Has the Patient Become More Important in Healthcare?
Patient centricity and patient engagement are terms often used by healthcare providers to signify that they personalize their treatments for patients, however, these terms can often be abstract and difficult to quantify. The distinctions between patient centricity and engagement are subtle, but they may allow those within healthcare to better understand how to support patients through every step of the healthcare journey. This new focus being placed on patients represents a shift away from traditional models of thinking about the patient—instead allowing patients to gain more autonomy and voice in their treatment.
Patient Centricity versus Patient Engagement
Although patient centricity and patient engagement are often used interchangeably, there is a notable difference between the two phrases. We can define patient centricity as putting the patient’s needs at the center, as opposed to the patient herself.
This differs from how people typically conceptualize patient centricity as putting the patient at the center. The patient’s needs highlights the importance of the stakeholders involved in the healthcare journey. To achieve this kind of centricity, you must first engage with patients. This is where the two terms depart from one another: We can define patient engagement as any time a healthcare provider engages with an individual with a health condition, whereas patient centricity focuses on the patient’s needs. A project which engages patients may not meet standards of patient centricity because it does not address the patient’s needs. This underlines the importance of being patient centric and considering the needs of the patients, rather than interacting with patients on a surface level.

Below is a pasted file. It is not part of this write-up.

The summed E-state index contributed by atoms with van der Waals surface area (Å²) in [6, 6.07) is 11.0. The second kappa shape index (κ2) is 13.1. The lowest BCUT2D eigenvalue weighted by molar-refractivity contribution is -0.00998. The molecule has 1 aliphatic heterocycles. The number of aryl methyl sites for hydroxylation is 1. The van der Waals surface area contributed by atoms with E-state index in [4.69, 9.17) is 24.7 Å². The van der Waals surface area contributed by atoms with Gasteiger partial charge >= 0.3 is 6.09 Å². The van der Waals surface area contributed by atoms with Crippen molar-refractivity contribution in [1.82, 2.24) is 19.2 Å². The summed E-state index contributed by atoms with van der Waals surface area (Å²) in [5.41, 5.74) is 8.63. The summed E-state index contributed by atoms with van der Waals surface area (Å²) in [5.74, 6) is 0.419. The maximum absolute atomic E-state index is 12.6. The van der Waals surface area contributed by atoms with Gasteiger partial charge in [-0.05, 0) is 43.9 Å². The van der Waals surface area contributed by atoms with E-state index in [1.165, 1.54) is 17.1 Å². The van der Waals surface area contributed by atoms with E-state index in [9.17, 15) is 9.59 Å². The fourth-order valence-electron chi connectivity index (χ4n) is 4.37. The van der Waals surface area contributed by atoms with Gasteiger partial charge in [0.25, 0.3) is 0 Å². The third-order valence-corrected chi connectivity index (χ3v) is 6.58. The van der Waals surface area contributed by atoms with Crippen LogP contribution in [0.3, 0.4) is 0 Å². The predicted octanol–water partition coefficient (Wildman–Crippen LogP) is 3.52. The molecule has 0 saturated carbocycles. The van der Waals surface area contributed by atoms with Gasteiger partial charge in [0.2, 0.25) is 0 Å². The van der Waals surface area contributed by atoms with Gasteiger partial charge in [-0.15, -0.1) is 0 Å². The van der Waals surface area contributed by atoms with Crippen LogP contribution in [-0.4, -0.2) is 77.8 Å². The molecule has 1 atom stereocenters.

Traditional Way of Thinking About Patients
The recent upsurge in patient centricity reflects a new way of thinking about patients. The traditional way of thinking about the patient was as a separate entity from the healthcare industry who was not involved. This way of viewing the patient neglects the patient’s perspective and shuts them out of having conversations with healthcare providers. The newer patient model changes this dynamic and allows the patient to become more involved in the healthcare process. Instead of being the sole source of expertise, the physician now becomes the interpreter of the information, and can coordinate the patient’s interaction with the rest of the healthcare delivery ecosystem.
The attempts that healthcare providers are making to include patients in conversations about their treatment plans represents a drastic shift in healthcare. As patients become a more integral part of the healthcare industry, there are more chances for them to voice their concerns. Patient centricity and patient engagement may still be in their early stages, however they have the potential to drastically alter the patient-sponsor relationship–allowing patients to become far more involved in healthcare.
If you have any other questions about how to communicate with the FDA or how your past and/or current FDA communications affect you and your business goals, reach out to me on Twitter, LinkedIn, or send me a message here.
I also host a podcast called DarshanTalks, a show that discusses newsworthy FDA issues and how they apply to bringing a product to market – and keeping it there. From patient centricity in clinical trials to the government shutdown to CRISPR and bioethics to why big data is doomed to fail in healthcare, we’ve got quite the list of topics to review! Listen to the podcast on Google Podcasts or on Apple Podcasts.